“When people say, ‘You are not making traditional wine,’ I say, ‘Thank God, or no one would drink it,’” Francesco Ricasoli says with a laugh.
As the current keeper of Barone Ricasoli—Italy’s oldest winery and the fourth longest-lived company in the world—he is certainly allowed to feel that way. There is no stopping the evolution of wine, and in most cases it makes for a better product, incomparable to what we considered drinkable mere decades past, let alone centuries ago.
Like many Old World European regions, Tuscany has a winemaking history stretching back thousands of years. Yet even as technology improves the quality of wine, traditions remain important. “Good tradition needs to be dynamic,” Ricasoli underlines at a tasting in Vancouver. “So every generation needs to find a way to produce their wines.”
This is precisely what he did.
The Ricasoli family took ownership of Tuscany’s Castello di Brolio in 1141. Located partway between Siena and Florence, the castle and estate rests within the boundaries of Chianti Classico: a stunning landscape, long blessed with the riches of olive oil and wine.
After centuries of vinous prosperity, the Ricasoli family fell on hard times after the Second World War. They were forced to sell the property, which was purchased by Canadian spirits company Seagram. In 1993, Ricasoli, then a professional photographer, was able to purchase back the Brolio estate.
He formulated a plan for his beloved family property and the wines it produced. He hired a new team and expanded his research on Chianti’s darling, the sangiovese grape. Investing in the soil and the vineyards, he replanted the estate piece by piece, and upgraded his cellars. It took 25 years, but he recognizes that “nothing good happens fast; you have to be humble, have time to invest.”
The Brolio estate is significant, not only in history but size. Sitting on 1,200 hectares, Barone Ricasoli is the largest winery in Chianti Classico, and it boasts the most visitors of any in the region.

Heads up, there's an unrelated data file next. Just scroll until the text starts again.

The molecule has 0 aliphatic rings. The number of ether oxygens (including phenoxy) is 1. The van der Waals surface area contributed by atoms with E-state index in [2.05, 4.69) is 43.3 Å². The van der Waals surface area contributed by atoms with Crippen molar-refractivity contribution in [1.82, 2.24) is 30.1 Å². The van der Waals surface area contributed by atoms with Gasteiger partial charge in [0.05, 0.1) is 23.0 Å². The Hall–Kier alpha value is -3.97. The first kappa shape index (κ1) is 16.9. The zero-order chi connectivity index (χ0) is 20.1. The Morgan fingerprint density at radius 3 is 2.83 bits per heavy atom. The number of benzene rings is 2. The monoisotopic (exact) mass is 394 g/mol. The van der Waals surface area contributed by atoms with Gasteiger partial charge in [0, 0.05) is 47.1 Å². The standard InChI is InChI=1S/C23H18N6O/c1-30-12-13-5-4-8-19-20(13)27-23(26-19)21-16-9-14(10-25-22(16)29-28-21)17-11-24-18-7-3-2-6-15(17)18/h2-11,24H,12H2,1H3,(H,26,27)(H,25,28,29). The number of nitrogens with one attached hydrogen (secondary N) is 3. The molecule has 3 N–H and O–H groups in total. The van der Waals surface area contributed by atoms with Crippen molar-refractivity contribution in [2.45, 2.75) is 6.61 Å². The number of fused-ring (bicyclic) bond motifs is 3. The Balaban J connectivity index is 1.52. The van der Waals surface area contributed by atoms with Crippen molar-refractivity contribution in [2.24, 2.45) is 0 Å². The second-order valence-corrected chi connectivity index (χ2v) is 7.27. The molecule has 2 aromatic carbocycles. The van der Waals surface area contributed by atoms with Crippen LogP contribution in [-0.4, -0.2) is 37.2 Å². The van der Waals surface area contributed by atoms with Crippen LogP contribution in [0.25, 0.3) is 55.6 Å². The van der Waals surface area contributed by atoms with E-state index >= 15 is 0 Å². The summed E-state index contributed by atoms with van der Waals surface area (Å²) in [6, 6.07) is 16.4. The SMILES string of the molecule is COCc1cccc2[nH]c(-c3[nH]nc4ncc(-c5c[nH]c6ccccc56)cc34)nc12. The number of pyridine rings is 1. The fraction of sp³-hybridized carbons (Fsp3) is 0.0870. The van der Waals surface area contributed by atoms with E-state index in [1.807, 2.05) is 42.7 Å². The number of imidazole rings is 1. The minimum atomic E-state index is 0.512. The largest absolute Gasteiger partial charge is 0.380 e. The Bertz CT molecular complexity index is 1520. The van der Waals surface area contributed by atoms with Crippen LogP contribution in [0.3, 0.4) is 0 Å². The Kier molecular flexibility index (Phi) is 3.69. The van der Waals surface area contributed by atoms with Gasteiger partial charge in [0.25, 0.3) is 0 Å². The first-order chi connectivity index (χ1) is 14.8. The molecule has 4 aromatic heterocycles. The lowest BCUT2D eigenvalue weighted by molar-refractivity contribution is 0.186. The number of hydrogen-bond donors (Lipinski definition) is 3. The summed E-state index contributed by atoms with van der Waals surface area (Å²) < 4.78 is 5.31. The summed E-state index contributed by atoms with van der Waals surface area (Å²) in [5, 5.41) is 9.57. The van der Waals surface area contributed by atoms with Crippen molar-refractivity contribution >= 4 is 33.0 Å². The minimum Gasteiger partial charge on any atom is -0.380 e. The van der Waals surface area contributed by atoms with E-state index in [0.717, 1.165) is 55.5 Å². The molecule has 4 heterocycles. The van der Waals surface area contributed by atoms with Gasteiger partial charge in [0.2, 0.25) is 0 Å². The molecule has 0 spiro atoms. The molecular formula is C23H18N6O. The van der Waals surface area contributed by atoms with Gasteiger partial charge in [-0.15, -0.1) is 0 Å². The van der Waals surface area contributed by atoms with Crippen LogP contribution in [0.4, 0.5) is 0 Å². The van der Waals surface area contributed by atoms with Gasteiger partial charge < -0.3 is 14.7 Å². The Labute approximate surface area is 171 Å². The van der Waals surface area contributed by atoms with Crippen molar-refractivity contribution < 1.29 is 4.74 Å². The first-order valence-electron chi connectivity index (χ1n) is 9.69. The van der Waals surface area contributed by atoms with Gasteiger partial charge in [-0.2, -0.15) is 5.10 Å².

Under the titles of Barone Ricasoli and Castello di Brolio are layers of red, white, and rosé wines, falling under the designations Denominazione di Origine Controllata e Garantita (DOCG), Denominazione di Origine Controllata (DOC), and Indicazione Geografica Tipica (IGT). The estate also produces olive oil and grappa. Ricasoli’s time and commitment to his craft comes through in his wines; they display provenance and honesty, but with a contemporary edge.
Three to try
While rosé from Tuscany may be a rarity, Ricasoli’s Albia Rosé Toscana should not be overlooked. Don’t be deceived by its pale onionskin shade; it is powerful, concentrated, and mouthwatering. Made from sangiovese and merlot, it doles out peach pit, red berry, mineral, and racy citrus notes.
Appealing purple berries, cherry, dried roses, cocoa, and toasted spice notes dominate the 2013 Brolio Chianti Classico Riserva DOCG. Svelte and silky with good posture, it shows impressive freshness and culminates in classic chalky sangiovese tannins.
Bright, nearly bouncy in character, the 2013 Castello di Brolio Classico Gran Selezione DOCG is brimming with high-toned red fruit. It has the structure and elegance to mature gracefully, and is deserving of Chianti Classico’s highest designation, Gran Selezione.
“These wines are the expression of a lot of research,” says Ricasoli. “We have the responsibility to discover what is next, to find the elegance and beauty of sangiovese.”
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